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GM recalls Bolt EVs again because some batteries may pose fire risk

GM recalls Bolt EVs again because some batteries may pose fire risk

DIGITAL MARKETING NEWS

GM recalls Bolt EVs again because some batteries may pose fire risk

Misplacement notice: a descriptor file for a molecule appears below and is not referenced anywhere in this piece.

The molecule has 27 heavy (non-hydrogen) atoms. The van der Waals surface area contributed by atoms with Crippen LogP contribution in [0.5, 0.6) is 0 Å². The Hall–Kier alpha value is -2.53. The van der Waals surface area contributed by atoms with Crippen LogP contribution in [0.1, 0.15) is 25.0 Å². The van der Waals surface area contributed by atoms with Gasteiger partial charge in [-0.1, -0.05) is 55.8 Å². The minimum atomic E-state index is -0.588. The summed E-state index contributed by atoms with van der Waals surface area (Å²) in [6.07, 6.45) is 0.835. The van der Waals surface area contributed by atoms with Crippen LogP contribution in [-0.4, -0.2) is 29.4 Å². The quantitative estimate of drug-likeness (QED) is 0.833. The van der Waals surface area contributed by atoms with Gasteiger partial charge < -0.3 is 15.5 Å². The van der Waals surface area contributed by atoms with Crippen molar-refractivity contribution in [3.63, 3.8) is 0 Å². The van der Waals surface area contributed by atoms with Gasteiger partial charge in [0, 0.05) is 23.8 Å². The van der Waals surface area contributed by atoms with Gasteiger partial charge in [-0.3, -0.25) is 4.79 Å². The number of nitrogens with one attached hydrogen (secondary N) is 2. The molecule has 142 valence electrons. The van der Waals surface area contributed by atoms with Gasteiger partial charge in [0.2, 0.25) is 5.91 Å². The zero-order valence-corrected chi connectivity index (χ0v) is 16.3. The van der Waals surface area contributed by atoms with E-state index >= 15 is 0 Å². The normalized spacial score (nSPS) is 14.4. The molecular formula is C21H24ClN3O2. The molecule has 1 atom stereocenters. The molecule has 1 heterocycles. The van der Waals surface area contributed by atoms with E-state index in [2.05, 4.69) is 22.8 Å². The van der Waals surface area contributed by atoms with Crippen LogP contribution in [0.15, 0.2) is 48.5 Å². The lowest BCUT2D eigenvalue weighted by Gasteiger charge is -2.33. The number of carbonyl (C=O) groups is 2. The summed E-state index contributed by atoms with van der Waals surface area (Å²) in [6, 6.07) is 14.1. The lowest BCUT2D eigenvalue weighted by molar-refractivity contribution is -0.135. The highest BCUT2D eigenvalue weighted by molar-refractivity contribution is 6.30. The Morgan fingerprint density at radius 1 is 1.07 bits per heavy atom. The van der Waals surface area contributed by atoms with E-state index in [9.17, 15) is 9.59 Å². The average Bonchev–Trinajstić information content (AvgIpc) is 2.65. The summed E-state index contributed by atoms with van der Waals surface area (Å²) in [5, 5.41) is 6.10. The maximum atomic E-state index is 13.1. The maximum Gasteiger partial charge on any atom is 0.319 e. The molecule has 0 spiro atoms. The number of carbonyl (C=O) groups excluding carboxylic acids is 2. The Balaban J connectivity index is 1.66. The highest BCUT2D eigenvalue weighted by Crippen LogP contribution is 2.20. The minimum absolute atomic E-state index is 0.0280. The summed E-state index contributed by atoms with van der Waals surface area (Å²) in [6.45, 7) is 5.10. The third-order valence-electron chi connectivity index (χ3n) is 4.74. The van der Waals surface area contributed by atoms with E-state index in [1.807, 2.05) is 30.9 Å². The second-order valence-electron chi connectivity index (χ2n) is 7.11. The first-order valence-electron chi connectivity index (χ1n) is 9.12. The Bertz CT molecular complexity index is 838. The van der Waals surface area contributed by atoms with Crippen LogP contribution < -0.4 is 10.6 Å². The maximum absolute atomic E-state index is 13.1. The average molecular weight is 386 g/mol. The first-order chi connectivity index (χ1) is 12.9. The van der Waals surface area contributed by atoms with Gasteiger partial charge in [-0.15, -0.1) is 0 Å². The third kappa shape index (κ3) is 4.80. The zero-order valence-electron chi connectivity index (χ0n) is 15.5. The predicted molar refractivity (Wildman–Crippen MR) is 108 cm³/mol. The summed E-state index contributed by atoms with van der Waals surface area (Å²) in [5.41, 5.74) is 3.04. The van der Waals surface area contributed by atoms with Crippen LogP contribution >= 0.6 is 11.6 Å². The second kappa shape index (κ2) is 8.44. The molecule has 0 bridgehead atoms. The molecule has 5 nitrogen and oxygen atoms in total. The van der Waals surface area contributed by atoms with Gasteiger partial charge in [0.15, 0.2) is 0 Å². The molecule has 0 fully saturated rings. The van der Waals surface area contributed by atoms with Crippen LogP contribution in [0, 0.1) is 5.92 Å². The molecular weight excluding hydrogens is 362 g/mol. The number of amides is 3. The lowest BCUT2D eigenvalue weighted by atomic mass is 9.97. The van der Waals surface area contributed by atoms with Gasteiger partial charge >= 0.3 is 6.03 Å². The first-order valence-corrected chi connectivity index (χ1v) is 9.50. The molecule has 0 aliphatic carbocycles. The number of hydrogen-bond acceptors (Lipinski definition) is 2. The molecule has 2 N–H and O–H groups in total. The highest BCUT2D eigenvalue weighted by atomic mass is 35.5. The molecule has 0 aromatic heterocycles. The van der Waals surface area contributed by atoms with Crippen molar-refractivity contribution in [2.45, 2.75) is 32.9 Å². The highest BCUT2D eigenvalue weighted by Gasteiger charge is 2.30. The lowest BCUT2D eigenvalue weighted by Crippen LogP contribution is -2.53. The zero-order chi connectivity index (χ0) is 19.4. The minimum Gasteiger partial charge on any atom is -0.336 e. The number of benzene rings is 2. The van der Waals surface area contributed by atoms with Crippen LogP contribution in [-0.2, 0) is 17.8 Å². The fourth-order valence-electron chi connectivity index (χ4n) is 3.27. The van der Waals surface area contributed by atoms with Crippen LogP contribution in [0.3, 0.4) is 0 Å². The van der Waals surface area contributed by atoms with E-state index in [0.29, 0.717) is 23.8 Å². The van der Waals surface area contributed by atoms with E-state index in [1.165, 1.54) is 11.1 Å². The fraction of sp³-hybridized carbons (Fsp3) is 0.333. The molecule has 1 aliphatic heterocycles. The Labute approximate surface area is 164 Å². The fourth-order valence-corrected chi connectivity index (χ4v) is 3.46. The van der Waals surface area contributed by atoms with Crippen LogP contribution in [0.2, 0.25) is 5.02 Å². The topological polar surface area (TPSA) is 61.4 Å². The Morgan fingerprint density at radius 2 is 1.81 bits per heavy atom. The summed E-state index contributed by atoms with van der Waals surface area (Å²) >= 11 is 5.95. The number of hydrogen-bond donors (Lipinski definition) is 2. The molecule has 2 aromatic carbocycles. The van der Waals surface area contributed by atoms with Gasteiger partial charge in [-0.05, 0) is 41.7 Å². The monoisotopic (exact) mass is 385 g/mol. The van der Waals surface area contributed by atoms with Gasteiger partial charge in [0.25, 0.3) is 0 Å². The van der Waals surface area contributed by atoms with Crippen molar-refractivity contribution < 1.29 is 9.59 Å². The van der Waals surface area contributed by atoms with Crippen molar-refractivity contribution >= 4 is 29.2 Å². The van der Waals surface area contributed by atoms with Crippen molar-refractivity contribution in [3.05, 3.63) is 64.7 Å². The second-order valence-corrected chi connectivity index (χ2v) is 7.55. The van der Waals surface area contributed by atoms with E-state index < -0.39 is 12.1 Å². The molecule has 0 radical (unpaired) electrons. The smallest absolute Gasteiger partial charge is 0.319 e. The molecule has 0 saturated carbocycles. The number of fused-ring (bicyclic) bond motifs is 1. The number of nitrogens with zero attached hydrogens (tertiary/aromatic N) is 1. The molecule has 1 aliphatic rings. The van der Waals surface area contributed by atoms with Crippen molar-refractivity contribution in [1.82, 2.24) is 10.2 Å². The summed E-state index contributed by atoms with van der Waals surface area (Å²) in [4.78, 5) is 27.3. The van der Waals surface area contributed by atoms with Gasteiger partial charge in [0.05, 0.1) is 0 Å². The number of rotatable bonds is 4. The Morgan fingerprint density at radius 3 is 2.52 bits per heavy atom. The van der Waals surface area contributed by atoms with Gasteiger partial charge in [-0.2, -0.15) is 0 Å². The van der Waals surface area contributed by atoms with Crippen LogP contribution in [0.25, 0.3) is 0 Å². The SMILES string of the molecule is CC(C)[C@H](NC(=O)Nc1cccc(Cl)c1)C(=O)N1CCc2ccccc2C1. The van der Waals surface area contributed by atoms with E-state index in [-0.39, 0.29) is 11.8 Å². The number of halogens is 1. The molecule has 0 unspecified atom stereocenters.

General Motors is recalling tens of thousands of Chevrolet all-electric Bolt hatchbacks for the second time in less than a year because of a potential fire risk.The company made the move on Friday after two Bolts caught fire without impact recently. GM is confirming that at least one of the Bolt fires was battery related and happened despite the owner getting the fix from the first recall.This time, GM said it would recall all 2017-19 model-year Bolts. In total, the recall involves 68,000 vehicles globally; of those, 50,925 are in the United States. The vehicles contain high voltage batteries produced at LG Chem’s Ochang, South Korea, facility. “As part of GM’s commitment to safety, experts from GM and LG have identified the simultaneous presence of two rare manufacturing defects in the same battery cell as the root cause of battery fires in certain Chevrolet Bolt EVs,” GM spokesman Dan Flores said in a statement. “As part of this recall, GM will replace defective battery modules in the recall population. We will notify customers when replacement parts are ready.” ►Is balding stigma fading? A TikToker inspires bald men to try hairpieces because it ‘makes a difference in somebody’s self-confidence’►Costly cars: It’s harder to buy a vehicle for less than $10,000 as prices of new and used cars jumpWhat Bolt owners should Until GM can get parts to dealers and people can get their vehicles in for the fix, owners of the recalled cars should not park them in garages.Also, Flores said GM recommends they do the following:Return the vehicle to the 90% state of charge limitation using Hilltop Reserve mode (for 2017-2018 model years) or Target Charge Level mode (for 2019 model year), or visit a dealer to make that change.Charge the vehicle after each use and avoid depleting the battery below  70 miles of remaining range.  Park the vehicle outside immediately after charging and do not leave the vehicle charging overnight.Customers who have not received the advanced diagnostics software should visit their dealer to get the update.  After obtaining the software, limit the state of charge to 90% and follow the advice above.The starting price for a 2021 base Chevrolet Bolt EV is $36,500. Flores said GM is not providing an estimate at this time for how much this recall and the first one will cost the automaker. Flores did say that since the first recall repair, including the advanced software diagnostics, the cost to GM “was not material” but GM did not disclose a cost for it.While this Bolt recall is a recall, it’s hardly GM’s biggest. In 2014, GM recalled more than 2.7 million cars due to faulty ignition switches that could cause the engines to stall in small GM vehicles such as the Chevrolet Cobalt and Saturn Ion. Altogether that scandal left at least 124 people dead and 275 injured. In 2017, GM agreed to pay $120 million to settle claims from dozens of states related to the defective switches.In November, GM issued the first recall on the 2017-19 model year Bolts because the vehicles potentially posed a fire risk then.GM said it found five vehicles in which the batteries caught fire without any impact, injuring two people with smoke inhalation. In GM’s initial investigation, it found that the five affected Bolts all had the high voltage batteries made by LG Chem’s Ochang, South Korea, facility.Battery firesAnother commonality among the five vehicles was they were at full charge or right below that when they caught fire.At the time, the automaker warned owners of those vehicles that until dealers can make a software fix, the owners should reset their battery to a maximum of 90% charge to lessen the risk of the car catching fire. If they cannot do that, GM advises to not park the car in a garage or carport.By April, GM engineers said they’d figured out how to fix the battery problem. They developed diagnostic software to look for anomalies in the batteries. If problems are found, the company will replace faulty parts of the battery. The software was  available to the Bolt owners by the end of May.But since that first recall, there have been two more Bolt fires. Earlier this month, GM again warned owners of 2017-19 Bolt EVs to not park the vehicles in the garage.“One of the fires, we can confirm was a battery fire,” Flores said. “It was in Vermont  and we confirmed that the fire was battery related and that customer did have the recall software performed and did everything he was supposed to do.”The 2019 Bolt that caught fire belonged to Vermont State Rep. Tim Briglin, the Associated Press reported. He drove it to work and back home on June 30, depleting the battery to around 10% of its range. He plugged it into a 240-volt outdoor charger that evening and left the Bolt in his driveway.Around 6:30 a.m. the next day, Briglin saw smoke coming from the rear of the car and called the fire department. Only some nearby plants were damaged. Briglin told AP he had the recall repairs done on June 9. He charged his Bolt to 100% of its battery capacity the morning of the fire.Briglin told AP that GM would find him a 2021 or 2022 model to replace his, which was a total loss. Flores could not confirm how Briglin got his replacement Bolt.The other EV that caught fire was in New Jersey. GM has been unable to confirm the cause because the owner’s insurance company was having the wrecked, charred vehicle transported on a flatbed truck and the truck was stolen. That Bolt has not been found. The existing software fix GM performed on the Bolts during the first recall has been largely successful, Flores said. But, he added, “It appears to not have been fully effective to eliminate fire risk,” since we had one more fire related to the battery.Any Bolt owners with additional questions or concerns should go to www.chevy.com/boltevrecall. They can also call the Chevrolet EV Concierge 1-833-EVCHEVY, which is available Monday-Friday from 8 a.m.-12 a.m. EDT; Saturday and Sunday from noon-9 p.m. EDT. Or call their dealer.Contact Jamie L. LaReau at 313-222-2149 or jlareau@freepress.com. Follow her on Twitter @jlareauan.